Opened in 2011, the Stuttgart City Library is more of a media center due to the diversity of its departments. Designed by Yi Architects, with the exterior in the shape of a cube and an open and bright interior, it became one of the most efficiently designed libraries.
Inside there’s a grand atrium with an open five floor chamber waiting for its guests and quite a few diverse departments: music, arts, children books, information literacy and a Mediothek. The predominating white tone and the bright lighting makes for an open and intimate space at the same time.
5. Library of Congress in Washington
Hosting 152 million items, the Library of Congress in Washington D.C. is the second largest in the world after the British Library and it’s both the official library of the U.S. Congress and as well the national library of the United States.
Situated on Capitol Hill, it’s the oldest federal cultural institution in the U.S. and it spreads over three buildings, since its bookshelves have a total length of 838 miles. Yeah, it’s hard to grasp that number when you think of the way it relates to books and information.
4. Royal Grammar School Chained Library in Guildford
One of the few to continue the medieval practice of chaining books, the Royal Grammar School Chained Library in Guildford has its origins back in the 16th century.
The idea is that important and valuable books are placed in communal areas instead being locked away somewhere where nobody would ever read them. The practice was adopted from the very beginning of the library and it’s still used today. The oldest book they have is one printed in Venice in 1480, and you can also read Sir Isaac Newton’s Principia Mathematica as well.
3. St. Catherine’s Monastery in South Sinai
Built in 565, St. Catherine’s Monastery in South Sinai is one of the oldest and still running Christian monasteries in the world, holding many unique books in its collection.
For those interested, the library provides valuable codices and manuscripts written in the old times in such languages as Greek, Arabic, Armenian, Coptic, Hebrew, Georgian and Aramaic and holds as well icons, mosaics and priceless liturgical objects.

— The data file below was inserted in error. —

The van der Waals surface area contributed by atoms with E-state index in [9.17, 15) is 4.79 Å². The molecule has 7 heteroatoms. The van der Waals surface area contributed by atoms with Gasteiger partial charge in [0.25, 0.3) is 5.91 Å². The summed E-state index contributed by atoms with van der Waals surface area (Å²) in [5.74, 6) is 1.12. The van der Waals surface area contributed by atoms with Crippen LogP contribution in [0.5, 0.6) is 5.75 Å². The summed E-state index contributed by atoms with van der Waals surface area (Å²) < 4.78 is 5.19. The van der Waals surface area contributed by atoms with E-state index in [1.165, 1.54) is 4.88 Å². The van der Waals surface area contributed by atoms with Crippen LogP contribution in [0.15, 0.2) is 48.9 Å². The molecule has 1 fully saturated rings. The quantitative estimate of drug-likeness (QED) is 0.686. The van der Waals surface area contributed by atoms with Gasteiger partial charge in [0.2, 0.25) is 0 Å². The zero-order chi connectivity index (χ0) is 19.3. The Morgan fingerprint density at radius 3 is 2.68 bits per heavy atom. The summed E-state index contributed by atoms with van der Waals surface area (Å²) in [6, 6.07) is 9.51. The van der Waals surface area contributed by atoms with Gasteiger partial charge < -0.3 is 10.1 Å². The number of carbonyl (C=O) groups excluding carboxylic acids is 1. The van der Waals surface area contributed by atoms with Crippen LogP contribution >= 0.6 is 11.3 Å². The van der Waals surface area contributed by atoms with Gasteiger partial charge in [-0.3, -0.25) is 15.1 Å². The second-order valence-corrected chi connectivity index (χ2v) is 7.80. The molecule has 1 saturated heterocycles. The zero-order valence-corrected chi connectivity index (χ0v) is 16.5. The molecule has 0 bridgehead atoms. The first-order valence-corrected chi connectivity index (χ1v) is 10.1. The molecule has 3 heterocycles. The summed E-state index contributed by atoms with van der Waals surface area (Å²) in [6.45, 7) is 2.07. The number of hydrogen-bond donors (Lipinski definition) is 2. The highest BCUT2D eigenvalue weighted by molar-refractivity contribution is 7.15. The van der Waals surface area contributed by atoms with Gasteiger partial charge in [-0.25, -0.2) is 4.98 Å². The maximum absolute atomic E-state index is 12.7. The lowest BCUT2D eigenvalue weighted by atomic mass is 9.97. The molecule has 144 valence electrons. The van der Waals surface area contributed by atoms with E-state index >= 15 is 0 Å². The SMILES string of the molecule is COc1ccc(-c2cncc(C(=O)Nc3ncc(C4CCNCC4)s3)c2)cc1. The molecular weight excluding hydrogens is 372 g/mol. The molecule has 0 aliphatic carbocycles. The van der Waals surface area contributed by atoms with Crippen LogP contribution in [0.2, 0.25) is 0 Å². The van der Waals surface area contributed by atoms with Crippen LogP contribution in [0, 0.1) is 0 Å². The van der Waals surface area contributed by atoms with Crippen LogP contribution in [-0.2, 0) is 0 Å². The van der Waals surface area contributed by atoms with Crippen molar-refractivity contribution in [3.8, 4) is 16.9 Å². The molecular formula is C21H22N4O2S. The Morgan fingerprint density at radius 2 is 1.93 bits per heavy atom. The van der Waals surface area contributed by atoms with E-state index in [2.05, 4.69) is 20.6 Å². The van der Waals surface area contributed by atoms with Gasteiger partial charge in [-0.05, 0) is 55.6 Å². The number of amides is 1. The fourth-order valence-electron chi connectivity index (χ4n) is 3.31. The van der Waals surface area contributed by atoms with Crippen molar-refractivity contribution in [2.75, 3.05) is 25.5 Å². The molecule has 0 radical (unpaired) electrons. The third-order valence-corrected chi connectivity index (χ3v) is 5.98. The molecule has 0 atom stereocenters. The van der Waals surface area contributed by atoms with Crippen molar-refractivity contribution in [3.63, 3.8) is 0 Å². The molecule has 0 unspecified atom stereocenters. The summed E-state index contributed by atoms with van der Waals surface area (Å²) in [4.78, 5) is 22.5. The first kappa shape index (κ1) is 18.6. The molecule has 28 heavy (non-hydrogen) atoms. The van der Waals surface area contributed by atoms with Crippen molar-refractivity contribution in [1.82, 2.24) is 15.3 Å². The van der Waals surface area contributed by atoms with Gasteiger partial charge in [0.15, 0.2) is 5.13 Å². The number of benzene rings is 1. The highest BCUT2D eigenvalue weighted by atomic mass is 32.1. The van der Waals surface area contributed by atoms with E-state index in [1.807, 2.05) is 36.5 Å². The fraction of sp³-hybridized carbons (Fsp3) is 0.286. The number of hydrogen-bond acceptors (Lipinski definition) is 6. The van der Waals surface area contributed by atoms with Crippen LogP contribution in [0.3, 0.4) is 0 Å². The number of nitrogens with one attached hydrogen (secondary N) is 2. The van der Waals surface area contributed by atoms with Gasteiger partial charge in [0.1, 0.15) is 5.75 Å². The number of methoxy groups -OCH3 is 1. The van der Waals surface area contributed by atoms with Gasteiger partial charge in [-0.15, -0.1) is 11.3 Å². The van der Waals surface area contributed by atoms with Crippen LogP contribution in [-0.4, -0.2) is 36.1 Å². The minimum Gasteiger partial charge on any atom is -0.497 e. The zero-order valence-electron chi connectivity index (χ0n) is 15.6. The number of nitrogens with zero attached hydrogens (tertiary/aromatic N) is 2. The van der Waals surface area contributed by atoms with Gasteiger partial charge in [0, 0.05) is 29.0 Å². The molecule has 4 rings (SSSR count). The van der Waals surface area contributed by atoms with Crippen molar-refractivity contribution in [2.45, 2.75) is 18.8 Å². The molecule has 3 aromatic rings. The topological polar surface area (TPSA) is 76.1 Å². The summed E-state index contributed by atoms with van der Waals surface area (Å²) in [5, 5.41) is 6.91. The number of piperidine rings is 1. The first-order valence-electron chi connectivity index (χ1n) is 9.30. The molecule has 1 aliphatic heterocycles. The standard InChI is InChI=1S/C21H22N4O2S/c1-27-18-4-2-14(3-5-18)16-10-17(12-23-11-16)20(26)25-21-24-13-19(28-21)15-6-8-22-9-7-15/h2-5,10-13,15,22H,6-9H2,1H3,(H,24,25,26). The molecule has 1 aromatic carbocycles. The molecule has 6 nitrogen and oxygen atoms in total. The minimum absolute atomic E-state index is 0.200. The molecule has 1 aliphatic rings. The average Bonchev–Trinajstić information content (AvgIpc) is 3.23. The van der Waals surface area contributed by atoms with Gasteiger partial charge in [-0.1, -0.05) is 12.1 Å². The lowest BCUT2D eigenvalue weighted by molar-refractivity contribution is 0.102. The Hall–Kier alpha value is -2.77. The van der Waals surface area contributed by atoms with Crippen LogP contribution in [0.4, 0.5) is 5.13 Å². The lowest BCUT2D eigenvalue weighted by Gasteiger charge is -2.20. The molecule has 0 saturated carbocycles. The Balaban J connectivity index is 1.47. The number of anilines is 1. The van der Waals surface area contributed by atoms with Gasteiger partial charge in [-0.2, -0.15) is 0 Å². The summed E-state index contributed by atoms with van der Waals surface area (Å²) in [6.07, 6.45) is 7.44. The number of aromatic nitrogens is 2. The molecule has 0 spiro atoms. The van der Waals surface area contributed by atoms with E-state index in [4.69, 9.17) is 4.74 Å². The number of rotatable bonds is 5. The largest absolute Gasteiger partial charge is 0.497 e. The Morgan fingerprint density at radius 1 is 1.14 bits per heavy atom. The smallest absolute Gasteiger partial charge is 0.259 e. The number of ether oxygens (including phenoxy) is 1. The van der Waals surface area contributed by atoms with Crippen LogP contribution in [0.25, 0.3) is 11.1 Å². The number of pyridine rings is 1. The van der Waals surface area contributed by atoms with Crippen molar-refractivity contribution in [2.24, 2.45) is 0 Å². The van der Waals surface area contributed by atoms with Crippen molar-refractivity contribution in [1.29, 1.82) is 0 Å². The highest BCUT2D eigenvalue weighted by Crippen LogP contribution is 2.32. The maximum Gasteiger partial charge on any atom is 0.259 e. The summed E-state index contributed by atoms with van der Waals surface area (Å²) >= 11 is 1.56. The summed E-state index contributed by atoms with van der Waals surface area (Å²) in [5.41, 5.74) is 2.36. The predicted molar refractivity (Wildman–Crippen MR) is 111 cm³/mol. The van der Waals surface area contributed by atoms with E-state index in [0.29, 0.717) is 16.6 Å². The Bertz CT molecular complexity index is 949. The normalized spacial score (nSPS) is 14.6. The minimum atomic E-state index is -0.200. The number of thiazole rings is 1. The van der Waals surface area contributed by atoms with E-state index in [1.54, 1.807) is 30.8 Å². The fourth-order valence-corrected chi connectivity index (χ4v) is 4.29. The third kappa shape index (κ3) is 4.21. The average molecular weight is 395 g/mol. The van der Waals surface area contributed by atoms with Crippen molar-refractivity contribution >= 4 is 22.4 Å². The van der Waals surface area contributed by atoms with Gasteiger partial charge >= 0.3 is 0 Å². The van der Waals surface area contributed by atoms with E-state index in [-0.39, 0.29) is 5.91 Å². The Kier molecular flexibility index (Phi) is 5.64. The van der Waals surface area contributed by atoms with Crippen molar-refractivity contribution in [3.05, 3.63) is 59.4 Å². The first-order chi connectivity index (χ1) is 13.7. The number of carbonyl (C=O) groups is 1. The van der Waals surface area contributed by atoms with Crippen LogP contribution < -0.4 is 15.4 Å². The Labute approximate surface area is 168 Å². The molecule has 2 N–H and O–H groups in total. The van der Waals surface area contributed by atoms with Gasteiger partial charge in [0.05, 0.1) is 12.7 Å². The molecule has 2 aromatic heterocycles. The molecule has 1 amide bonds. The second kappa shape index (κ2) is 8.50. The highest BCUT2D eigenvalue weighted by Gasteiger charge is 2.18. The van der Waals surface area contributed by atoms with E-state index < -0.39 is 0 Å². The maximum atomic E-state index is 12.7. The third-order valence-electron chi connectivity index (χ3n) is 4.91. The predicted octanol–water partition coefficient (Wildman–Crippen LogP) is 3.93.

2. Taipei Public Library in Beitou
The Taipei Public Library opened a branch in the Beitou District in 2006 with a focus on ecological conservation, both in the books they store and the building itself, which paved the way for eco-friendly structures and sustainable architecture in the region.
The building itself stands out with its green roof draining water, maintaining humidity and capturing solar power, its system of recycling water for plants and toilets and its mainly use of wood for the overall construction and interior furniture. We have to admit that the library it’s quite a sight.
1. Trinity College Library in Dublin
The Trinity College Library in Dublin, serving both the Trinity College and the University of Dublin, is the largest library in Ireland with a massive collection of about 6 million volumes, including the famous Book of Kells. The library spreads around several buildings, but the most admired one is obviously the Old Library, designed by Thomas Burgh.
It features 65-metre-long main chamber called the Long Room, built between 1712 and 1732, which houses more than 200,000 of the Library’s oldest books. The Long Room initially had a flat ceiling, housing rare books on the lower level and an open gallery, but since the Library had been given permission to obtain a free copy or every book published in Great Britain and Ireland it had to be expanded in the 19th century. That’s how in 1860 the Long Room’s roof was raised to accommodate an upper gallery as well.
Given its beauty and importance it’s no wonder it has become one of the largest touristic attractions in Ireland.